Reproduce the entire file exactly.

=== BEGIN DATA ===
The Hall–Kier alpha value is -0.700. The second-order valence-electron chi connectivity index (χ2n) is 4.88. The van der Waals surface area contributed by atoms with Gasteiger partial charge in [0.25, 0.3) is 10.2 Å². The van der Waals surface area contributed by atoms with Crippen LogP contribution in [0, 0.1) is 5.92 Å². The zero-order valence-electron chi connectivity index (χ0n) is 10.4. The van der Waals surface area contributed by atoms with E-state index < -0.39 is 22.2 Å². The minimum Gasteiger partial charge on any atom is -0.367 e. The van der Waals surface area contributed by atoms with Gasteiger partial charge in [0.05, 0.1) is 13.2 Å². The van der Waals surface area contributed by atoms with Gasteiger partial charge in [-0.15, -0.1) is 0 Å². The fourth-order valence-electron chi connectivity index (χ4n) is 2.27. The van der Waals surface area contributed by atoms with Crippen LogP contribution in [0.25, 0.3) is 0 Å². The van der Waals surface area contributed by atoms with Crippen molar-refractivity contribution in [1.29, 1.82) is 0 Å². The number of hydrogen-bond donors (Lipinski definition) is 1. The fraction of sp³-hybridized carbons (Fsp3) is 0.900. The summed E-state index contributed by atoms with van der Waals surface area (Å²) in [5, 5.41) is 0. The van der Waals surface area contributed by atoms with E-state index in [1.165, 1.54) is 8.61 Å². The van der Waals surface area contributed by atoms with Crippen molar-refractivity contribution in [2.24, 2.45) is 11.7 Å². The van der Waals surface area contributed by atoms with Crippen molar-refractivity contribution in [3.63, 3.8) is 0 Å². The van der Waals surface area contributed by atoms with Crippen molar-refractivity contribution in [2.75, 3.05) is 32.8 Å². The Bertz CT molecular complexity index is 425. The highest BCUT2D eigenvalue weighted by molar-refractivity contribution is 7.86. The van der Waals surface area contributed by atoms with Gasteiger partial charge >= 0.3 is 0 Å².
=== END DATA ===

The Hall–Kier alpha value is -0.700. The second-order valence-electron chi connectivity index (χ2n) is 4.88. The van der Waals surface area contributed by atoms with Gasteiger partial charge in [0.25, 0.3) is 10.2 Å². The van der Waals surface area contributed by atoms with Crippen LogP contribution in [0, 0.1) is 5.92 Å². The zero-order valence-electron chi connectivity index (χ0n) is 10.4. The van der Waals surface area contributed by atoms with E-state index < -0.39 is 22.2 Å². The minimum Gasteiger partial charge on any atom is -0.367 e. The van der Waals surface area contributed by atoms with Gasteiger partial charge in [0.05, 0.1) is 13.2 Å². The van der Waals surface area contributed by atoms with Gasteiger partial charge in [-0.15, -0.1) is 0 Å². The fourth-order valence-electron chi connectivity index (χ4n) is 2.27. The van der Waals surface area contributed by atoms with Crippen LogP contribution in [0.25, 0.3) is 0 Å². The van der Waals surface area contributed by atoms with Crippen molar-refractivity contribution in [1.29, 1.82) is 0 Å². The number of hydrogen-bond donors (Lipinski definition) is 1. The fraction of sp³-hybridized carbons (Fsp3) is 0.900. The summed E-state index contributed by atoms with van der Waals surface area (Å²) in [5, 5.41) is 0. The van der Waals surface area contributed by atoms with E-state index in [1.165, 1.54) is 8.61 Å². The van der Waals surface area contributed by atoms with Crippen molar-refractivity contribution in [2.24, 2.45) is 11.7 Å². The van der Waals surface area contributed by atoms with Crippen molar-refractivity contribution in [3.63, 3.8) is 0 Å². The van der Waals surface area contributed by atoms with Crippen molar-refractivity contribution in [2.75, 3.05) is 32.8 Å². The Bertz CT molecular complexity index is 425. The highest BCUT2D eigenvalue weighted by molar-refractivity contribution is 7.86. The van der Waals surface area contributed by atoms with Gasteiger partial charge >= 0.3 is 0 Å².